11. Sounds feasible to me. Gondolas already switch to rigid track support and then back to cable support as they enter and leave stations, and that's all at high speed. Of course they're usually supported by rubber tires in station, but there's no reason why this shouldn't also be possible with steel wheels, or the rubber tires could be kept. Paris and Montreal both use rubber tired metro very successfully. The inclines involved in switching modes also should be manageable; gondolas already handle this entering and leaving stations. Basically this idea should be understood as a very long station, but with the cabins staying attached to the haul rope and maintaining full speed. It is best though to maintain top support even in 'anchor' mode. This way grips aren't duplicated. The cabins can be designed with only one support point and consistent stresses. This makes them simpler, lighter and cheaper. I would also say it's advantages to allow the cabins to continue to 'swing' from the support in 'anchor' mode. This way cabins remain level on steep inclines and you also gain the advantages of a hybrid funicular, like this: https://www.gondolaproject.com/2009/12/28/the-innsbruck-hungerburgbahn/
  12. It is simply not possible to provide a one seat ride for most of the passengers. Just ask your colleagues at work or you family member where they will go. Even with a limited set of people there will be most likely no route which can serve all. Fromm Jeepneys to streetcars to the most advances automated metros. Public transit is always line haul. Means vehicles ply a route and passengers get on and of the vehicle. Yes different routes can be shared by more than one line. It is also very obvious why rentals at major interchanges are so high. More people can reach it without transfer. Wait time for gondolas are very short , certainly less than a minute maybe less than a half minute. Modern automated metros also have less than a minute headway. So almost no time is lost for a transfer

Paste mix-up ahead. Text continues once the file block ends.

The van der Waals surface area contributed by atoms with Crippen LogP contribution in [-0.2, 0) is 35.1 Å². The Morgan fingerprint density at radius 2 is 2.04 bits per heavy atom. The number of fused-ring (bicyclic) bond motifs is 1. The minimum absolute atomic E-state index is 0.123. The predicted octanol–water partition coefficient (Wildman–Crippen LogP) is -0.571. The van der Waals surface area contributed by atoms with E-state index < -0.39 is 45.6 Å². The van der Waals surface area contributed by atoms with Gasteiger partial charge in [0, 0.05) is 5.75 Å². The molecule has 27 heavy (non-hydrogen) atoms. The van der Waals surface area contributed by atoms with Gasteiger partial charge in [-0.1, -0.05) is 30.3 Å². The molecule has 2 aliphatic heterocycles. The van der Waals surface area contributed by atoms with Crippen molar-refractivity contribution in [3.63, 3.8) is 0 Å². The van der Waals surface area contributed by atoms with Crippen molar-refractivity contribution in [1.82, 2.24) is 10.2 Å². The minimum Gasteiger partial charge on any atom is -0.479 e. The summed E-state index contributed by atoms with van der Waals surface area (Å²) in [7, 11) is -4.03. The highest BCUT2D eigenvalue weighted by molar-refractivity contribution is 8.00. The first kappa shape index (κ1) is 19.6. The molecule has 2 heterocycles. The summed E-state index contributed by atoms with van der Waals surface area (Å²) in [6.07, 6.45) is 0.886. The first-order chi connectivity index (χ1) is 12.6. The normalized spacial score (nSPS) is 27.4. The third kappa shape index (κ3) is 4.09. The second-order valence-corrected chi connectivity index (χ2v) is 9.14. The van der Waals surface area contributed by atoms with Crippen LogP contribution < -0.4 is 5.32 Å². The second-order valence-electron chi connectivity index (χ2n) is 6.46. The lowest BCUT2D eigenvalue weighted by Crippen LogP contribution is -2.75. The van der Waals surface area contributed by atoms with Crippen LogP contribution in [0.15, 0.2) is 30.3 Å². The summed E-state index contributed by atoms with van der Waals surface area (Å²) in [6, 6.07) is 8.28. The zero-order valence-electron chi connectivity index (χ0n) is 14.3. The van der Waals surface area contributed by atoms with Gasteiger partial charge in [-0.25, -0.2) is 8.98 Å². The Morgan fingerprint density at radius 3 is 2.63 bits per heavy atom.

13. I like that idea of using a cableway with platforms! It's basically an adaptation of . . . . the Cincinnati Funiculars: (https://www.gondolaproject.com/2009/12/07/cincinnati-funiculars/ ) . . . and the Volkswagen plant in Slovakia: https://www.gondolaproject.com/tag/volkswagen/ Do we have precedent for any such idea? Are there any interurban transit systems whereby a bus or tram drives onto a ferry, for example.
  14. I would think this would be perfectly possible - just look at detachable lifts. You would be able to have some sort of a transition between the two, but I don't see how anything could really get in the way. Grips are used on the bottom and top and the cabins go on their way.
  15. I think the question is: So it can work? Do we see it happening?
  16. It will take time . Intermodality is a "new" concept, and its just 25/30 years that is a standard for goods transports. Nobody in mass transport has even ever thought to such a concept, mostly because people -differently from goods- are self-moving... But a metro/LRT line with a couple of main trunks on rail, and diramations on gondola could be really an efficient solution, and could spare money too, since won't be anymore necessary big underground stations with big escalators or elevators. Just choose the right cab for your final destination - a color code is simple, hop into the metro wagon, at end station your blue cab is carried to the blue gondola line , the red one on another line ... I will send some sketches.